Tokyo: Retro Shopping Street Offers Taste of 1950s Japan

The Yomiuri Shimbun
The Kirigaoka central shopping street has been up and running since the middle of the Showa era.

Head west from JR Akabane Station in Kita Ward, Tokyo, and you will find a huge housing complex called Kirigaoka Danchi, operated by the Tokyo metropolitan government. On the ground floor of a residential building on the corner of the housing complex stands an entrance to the Kirigaoka central shopping street.

I stepped inside and discovered shops selling home appliances, candy and other goods, with the shop signs all hold-overs from the Showa era (1926-89). Small, faded flags of various nations were strung up overhead. I felt as if I were wandering into someone’s memories.

The Yomiuri Shimbun
Flags of various nations were strung up on the street after such flags were used to shoot a TV drama.

“It used to be we could buy anything here,” said a person who has kept up a toy store on the shopping street. On top of this scene of a slightly deserted shopping street, I overlaid in my mind the hustle and bustle of the past: a woman in a scarf holding a shopping basket, a young man in work clothes eating something he’s just bought and children on bikes weaving between them.

The shopping street predates the Kirigaoka Danchi housing complex. After World War II, repatriated and war-affected people moved onto land where the Imperial Japanese Army had been storing ammunition, and a market naturally formed there. “Where people gather, there will always be people selling things,” said the head director of the Kirigaoka commerce cooperative association. The association used to be composed mainly of small stores run by individuals. As Japan entered its high economic growth period, a housing complex was constructed, and the shops moved to their current location in 1964.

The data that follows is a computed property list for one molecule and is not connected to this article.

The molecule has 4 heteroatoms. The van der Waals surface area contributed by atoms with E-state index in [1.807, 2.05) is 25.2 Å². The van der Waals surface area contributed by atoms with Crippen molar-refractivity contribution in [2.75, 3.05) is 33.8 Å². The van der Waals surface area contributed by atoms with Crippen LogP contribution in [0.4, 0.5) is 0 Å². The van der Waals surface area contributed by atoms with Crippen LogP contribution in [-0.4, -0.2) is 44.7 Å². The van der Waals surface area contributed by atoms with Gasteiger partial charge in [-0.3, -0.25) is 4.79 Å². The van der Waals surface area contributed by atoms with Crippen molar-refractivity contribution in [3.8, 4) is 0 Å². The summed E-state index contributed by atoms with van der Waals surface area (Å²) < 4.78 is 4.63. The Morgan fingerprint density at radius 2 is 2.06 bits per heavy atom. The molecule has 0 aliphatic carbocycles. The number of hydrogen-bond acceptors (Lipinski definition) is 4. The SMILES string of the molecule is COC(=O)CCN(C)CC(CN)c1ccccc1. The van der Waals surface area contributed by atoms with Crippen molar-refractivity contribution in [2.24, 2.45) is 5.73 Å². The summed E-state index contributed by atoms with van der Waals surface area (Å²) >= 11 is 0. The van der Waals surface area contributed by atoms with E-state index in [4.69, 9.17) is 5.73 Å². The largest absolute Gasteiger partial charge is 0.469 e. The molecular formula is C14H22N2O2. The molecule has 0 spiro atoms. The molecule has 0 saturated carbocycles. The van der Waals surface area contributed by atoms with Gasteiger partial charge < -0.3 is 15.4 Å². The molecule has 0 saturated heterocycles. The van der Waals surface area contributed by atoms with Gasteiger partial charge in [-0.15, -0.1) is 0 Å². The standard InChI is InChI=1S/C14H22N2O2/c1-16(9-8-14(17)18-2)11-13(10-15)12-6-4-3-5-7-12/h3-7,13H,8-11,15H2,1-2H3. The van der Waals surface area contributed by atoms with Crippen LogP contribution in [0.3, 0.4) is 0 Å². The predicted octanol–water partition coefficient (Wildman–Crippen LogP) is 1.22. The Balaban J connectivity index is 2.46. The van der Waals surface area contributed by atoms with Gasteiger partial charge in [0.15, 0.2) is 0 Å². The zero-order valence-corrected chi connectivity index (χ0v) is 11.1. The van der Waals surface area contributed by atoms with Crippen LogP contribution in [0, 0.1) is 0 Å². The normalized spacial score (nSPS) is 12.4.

The Yomiuri Shimbun
Capsule toy machines and retro arcade games stand outside on the shopping street.

At its peak, the housing complex was home to more than 5,000 households. However, the buildings will be demolished as part of a reconstruction project being implemented by the metropolitan government. While the nostalgic streetscape of the old complex has attracted fans, more and more owners have closed down their shops. The shuttered storefronts are hard to miss.

With the economic growth of the Showa era, people moved to urban areas and into housing complexes. The families who lived in these complexes were supported by shopping streets like the one at Kirigaoka Danchi. Now the number of residents at the complex is declining, and the head director said he sees it hanging on only for another three years or so.

The times have changed, but for the moment a banner hanging over the entrance still reads: “We’ve been here for you since 1952.”

The Yomiuri Shimbun

Kirigaoka central shopping street

Address: 1-9-2, Kirigaoka, Kita Ward, Tokyo

Access: Take a bus from the west exit of JR Akabane Station and get off at the Akabanego bus stop. The shopping street is a one-minute walk from the bus stop.

Hours: The Omocha no Fukushima toy shop is open from 10 a.m. to 6 p.m. and closed on Wednesdays.